Excel,statistics and odds

  caast©? 19:15 18 Feb 04
Locked

I picked up a Euro Millions pay slip at the weekend and decided to give it a go, the first thing that interested me when looking on the back was the statistical odds of winning so I decided to compile an excel worksheet with a formula to calculate the odds.
The jackpot odds was easy enough and produced the odds quoted on the reverse of the ticket, but after that things went completely astray and now I am not sure if my calculations are correct or the reverse of the ticket. The operator would surely not be able to quote untrue odds so I have deduced that the way I am calculating and my perception of how the odds work is completely wrong.
The way I have calculated the jackpot is, any 5 from 50 = 2,118,760 multiplied by any 2 from 9 = 36 which gives the correct result 76,275,360:1

With this result I have assumed therefore that the odds of scoring 5 main balls with one star ball should be any 5 from 50 the same 2,118,760 multiplied by any one from nine over 2 chances = 4.5 which returns odds of 2,118,760 x 4.5 = 9,534420:1 this is 1.75 times greater than the odds quoted on the ticket which is 5,448,240.

The shift in odds is even greater when I try the calculation for 2 main numbers plus 1 star number i.e any 2 from 50; from 5 selections, times 1 from 9; from two selections, quoted at 39:1 or 1 main number from the 50; from 5 selections, and 2 star numbers, quoted as 103:1. Surely the result of any 2 from 9 remains constant at 36:1 so the quoted odds for 1 main plus 2 star of 103:1 means that any one number from five selections from the 50 can only yield 2.86:1 i.e. 103 divided by 36.

Are they saying that the odds of getting any one number out of the 50 from your 5 selections is only 2.86 to 1 is my correlation 10:1 completely wrong? Can anyone please explain the formula on how to calculate these odds? or point me in the right direction. M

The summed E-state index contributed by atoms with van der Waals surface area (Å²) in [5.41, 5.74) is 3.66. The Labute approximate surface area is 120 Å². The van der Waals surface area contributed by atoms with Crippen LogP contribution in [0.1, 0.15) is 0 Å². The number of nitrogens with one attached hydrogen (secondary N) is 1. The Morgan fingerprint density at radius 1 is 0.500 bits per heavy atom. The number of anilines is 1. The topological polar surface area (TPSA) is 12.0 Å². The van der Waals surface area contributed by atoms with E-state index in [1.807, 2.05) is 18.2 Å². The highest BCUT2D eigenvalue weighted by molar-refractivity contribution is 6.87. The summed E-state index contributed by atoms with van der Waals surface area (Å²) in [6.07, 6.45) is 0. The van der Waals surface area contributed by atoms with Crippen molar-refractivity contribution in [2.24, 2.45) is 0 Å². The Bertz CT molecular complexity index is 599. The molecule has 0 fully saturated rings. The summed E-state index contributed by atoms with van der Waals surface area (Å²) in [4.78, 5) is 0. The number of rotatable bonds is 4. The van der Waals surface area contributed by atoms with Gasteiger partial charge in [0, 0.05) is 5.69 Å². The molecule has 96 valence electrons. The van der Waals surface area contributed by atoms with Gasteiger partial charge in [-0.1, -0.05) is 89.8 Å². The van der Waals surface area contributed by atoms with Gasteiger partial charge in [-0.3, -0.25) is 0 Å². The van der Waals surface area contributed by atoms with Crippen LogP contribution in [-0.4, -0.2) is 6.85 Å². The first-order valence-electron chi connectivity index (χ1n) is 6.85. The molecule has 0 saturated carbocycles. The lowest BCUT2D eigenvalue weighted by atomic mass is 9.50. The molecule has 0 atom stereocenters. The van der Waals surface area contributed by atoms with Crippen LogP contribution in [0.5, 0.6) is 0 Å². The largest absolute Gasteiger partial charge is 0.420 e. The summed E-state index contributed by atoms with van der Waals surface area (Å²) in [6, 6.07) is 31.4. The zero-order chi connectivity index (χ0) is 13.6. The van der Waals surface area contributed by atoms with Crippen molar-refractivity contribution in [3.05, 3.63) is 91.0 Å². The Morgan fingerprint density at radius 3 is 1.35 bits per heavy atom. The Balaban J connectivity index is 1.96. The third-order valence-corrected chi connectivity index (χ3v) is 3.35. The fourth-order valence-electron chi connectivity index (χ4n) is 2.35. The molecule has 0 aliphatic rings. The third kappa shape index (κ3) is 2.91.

I'm sure once I am shown how to calculate the odds I will be able to apply the correct formula into my worksheet

  Forum Editor 19:24 18 Feb 04

VoG will be along, and I'm sure you'll get your answer. My mind goes blank when faced with odds, which is why, on the few occasions I get invited to go racing I'm such a bookie's dream.

  caast©? 19:34 18 Feb 04

Thats just what I was counting on when posting the thread. I know VoG is the expert when it comes to excel. M

  Chris the Ancient 20:03 18 Feb 04

VoG's on holiday for a week!

I think what caast©? really needs first is a brilliant mathemetician.

And as I can't balance my accounts every month without taking my shoes and socks off (gives me more digits)...

Chris

  caast©? 20:09 18 Feb 04

although my degree was in the History of art, I trained as an accountant.

Probably due to the amount of time I spent in the bookies, while at Uni

  Chris the Ancient 20:15 18 Feb 04

There must be a statistician here somewhere!

I'd like to know as well!

Chris

  caast©? 20:42 18 Feb 04

quite easy to work the straight odds for any number for example if you require to know the number of trebles from a selection of six horses you would write down as such. i.e. three horses = treble from six horses picked.

1.x2.x 3. 6 1
6.x5.x 4. 120 20

therefore there are 20 trebles from six selections

For the lottery any 6 numbers from 49 =

1.x2.x3.x4.x5.x6. over 49.x48.x47.x46.x45.44

  caast©? 20:48 18 Feb 04

quite easy to work the straight odds for any number for example if you require to know the number of trebles from a selection of six horses you would write down as such. i.e. three horses = treble from six horses picked.
1.x2.x 3. over 6.x5.x 4. = 6 over 120 = 20

therefore there are 20 trebles from six selections

For the lottery any 6 numbers from 49 =

1.x2.x3.x4.x5.x6. over 49.x48.x47.x46.x45.44 =

13,983,816

  caast©? 19:48 19 Feb 04

will have to keep on bumping it until VoG gets back me thinks.

I did realize though that the operator is using licence for the way in which it calculates odds.
Much like we accountants can play about with figures and options to get a more favouable answer, just for the tax man.

With the star ball because anyone number could conceivably occur within 8 combinations, their is a 21:1 chance against not getting a star number or 14:1 of against only one number. They have therefore said that getting 5 numbers and 1 star number is 14 times less likely than the jackpot and 5 numbers and 0 star numbers is, you got it 21 times less likely.

i.e 76,275,360 divided by 14 is 5,448,240

However this does not help me in finding the correct solution/formula

Any maths/ statistics whizz kids in the forum to-night?

  Chris the Ancient 20:27 19 Feb 04

Chris

  pc moron 22:08 19 Feb 04

I think you need to take into account the chance of NOT matching The Lucky Star numbers.

i.e. the chance of matching 5 Main Numbers is really the chance of matching 5 Main Numbers AND NOT matching either of the Lucky Star Numbers.

Don't ask me to do the sums, it's years since I did anything like this.

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